Onondaga from Six Nations of the Grand River near Brantford, Ontario. He was the first Principal of the Peter Gzowski College at Trent University and Chair of the Department of Indigenous Studies. Also an Associate Professor in the Business Administration Program. He is the Co-Chair of the Trent Aboriginal Education Council. He served as founding editor of the CANDO Journal of Aboriginal economic development issues. He is the past chair and current member of the Council for the Advancement of Native Development Officers (CANDO) Standing Committee on Education. He also served as a member of the Policy Team on Economic for the Royal Commission on Aboriginal Peoples. In 2001, he served as a member of the Independent Panel on Access Criteria for the Atlantic Fisheries for the Department of Fisheries and Oceans. He is a member of the National Aboriginal Benchmarking Committee of the National Aboriginal Economic Development Board. He currently serves as the science Officer for the Aboriginal Peoples Health research committee for the Canadian Institutes of Health Research.
Métis and President for the Peterborough & District Wapiti Métis Council. He has held a position on Council since it was formed in 2010. He is from a large family of 9 children. They were born all across Canada as his father was following work in the west and east provinces. Andy retired from a local die casting company after dedicating his time there for almost 40 years in a skilled trades profession. He now enjoys reading and has been getting back into photography. He likes to meet new people and has many great friends who sit on our Métis Council. He believe that the Métis people have a great story in the building of Canada, that have kept his culture alive and that is is now time to live the Métis culture and be proud of their distinct heritage.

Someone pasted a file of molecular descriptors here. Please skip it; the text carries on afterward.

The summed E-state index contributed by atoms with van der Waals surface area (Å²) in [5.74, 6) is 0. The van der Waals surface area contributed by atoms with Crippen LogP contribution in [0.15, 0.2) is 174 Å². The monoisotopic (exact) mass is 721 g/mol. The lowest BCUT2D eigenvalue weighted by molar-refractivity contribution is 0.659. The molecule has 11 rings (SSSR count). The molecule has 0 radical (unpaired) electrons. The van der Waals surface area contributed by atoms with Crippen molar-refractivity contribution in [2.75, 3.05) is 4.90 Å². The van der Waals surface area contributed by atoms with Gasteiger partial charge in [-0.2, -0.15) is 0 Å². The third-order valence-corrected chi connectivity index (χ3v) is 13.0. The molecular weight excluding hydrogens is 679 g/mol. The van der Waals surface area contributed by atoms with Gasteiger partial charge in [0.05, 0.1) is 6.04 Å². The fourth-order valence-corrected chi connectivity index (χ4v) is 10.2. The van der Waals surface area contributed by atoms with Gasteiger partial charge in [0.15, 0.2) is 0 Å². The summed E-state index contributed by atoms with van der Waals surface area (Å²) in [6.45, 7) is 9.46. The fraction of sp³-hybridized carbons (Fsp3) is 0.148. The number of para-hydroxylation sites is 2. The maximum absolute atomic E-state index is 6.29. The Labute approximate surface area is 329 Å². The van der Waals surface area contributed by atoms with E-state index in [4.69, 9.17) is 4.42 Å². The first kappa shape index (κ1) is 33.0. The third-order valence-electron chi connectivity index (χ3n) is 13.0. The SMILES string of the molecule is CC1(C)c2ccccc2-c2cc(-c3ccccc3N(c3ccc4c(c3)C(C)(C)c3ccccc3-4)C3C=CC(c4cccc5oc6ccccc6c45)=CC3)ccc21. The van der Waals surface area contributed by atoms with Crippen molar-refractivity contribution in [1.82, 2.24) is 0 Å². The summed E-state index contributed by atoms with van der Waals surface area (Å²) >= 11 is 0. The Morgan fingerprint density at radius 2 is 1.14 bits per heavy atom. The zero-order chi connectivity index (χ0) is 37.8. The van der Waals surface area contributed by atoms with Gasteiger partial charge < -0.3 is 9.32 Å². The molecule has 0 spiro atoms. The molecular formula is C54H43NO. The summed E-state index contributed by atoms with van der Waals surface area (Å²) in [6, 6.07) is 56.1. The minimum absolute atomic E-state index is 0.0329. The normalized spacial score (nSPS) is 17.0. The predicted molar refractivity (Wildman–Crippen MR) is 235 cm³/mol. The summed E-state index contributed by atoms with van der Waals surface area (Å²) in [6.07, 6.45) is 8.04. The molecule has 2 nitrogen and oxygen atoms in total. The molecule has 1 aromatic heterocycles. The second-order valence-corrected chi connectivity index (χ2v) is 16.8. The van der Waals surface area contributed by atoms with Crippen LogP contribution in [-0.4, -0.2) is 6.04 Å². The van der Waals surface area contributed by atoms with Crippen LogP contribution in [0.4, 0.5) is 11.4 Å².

From 1953 to 1963, Mr. Louttit attended residential schools in Ontario and Quebec. In 1963, he was placed in the care of the Children's Aid Society. As an adult, he moved to Toronto where he became a flat roofer, a career that would last 32 years. In 1994, he graduated from the three year Ontario Native Counsellors Program. He is a traditional Sweat Lodge keeper and the Keeper of the Traditional Pipe. For 25 years, he has been facilitating traditional healing circles and provides elders services for government and community agencies. In 2014, the Aboriginal Veterans of Canada present him with the Queen's Jubilee Metal. Mr. Louttit was awarded the degree of Doctor of Laws, honoris causa, in 2016 by Carlton University, "in recognition of his wise leadership and gracious service to the community as an Elder and the inspiration he offers those he mentors and those privileged to witness his actions which constitute an honourable model of personal reconciliation and education." Mr. Louttit regularly speaks to schools and community groups about his experiences within the residential school system and his personal healing journey. He is the father of Erica and Thomas Wilson (deceased), a grandfather of 17 and great-grandfather of two girls. He currently lives in Ottawa with his wife Pennie.
Mohawk from Tyendinaga Mohawk Territory. He is a member of the Wolf Clan, Alan has 7 children, (5 girls & 2 boys) as well as 4 Grandchildren (all girls). He is a storyteller and traditional historian of his community of Tyendinaga. Alan has been an instructor in Indigenous Culture for many years in Tyendinaga Eksaokona Daycare, Tahatikonhsotontie Headstart Program, Loyalist College as Cultural Advisor, Loyalist College Aboriginal Awareness Co-facilitator, Iroquois Indian Museum Cultural Interpreter and currently works with Corrections Canada as a Spiritual Advisor (Elder).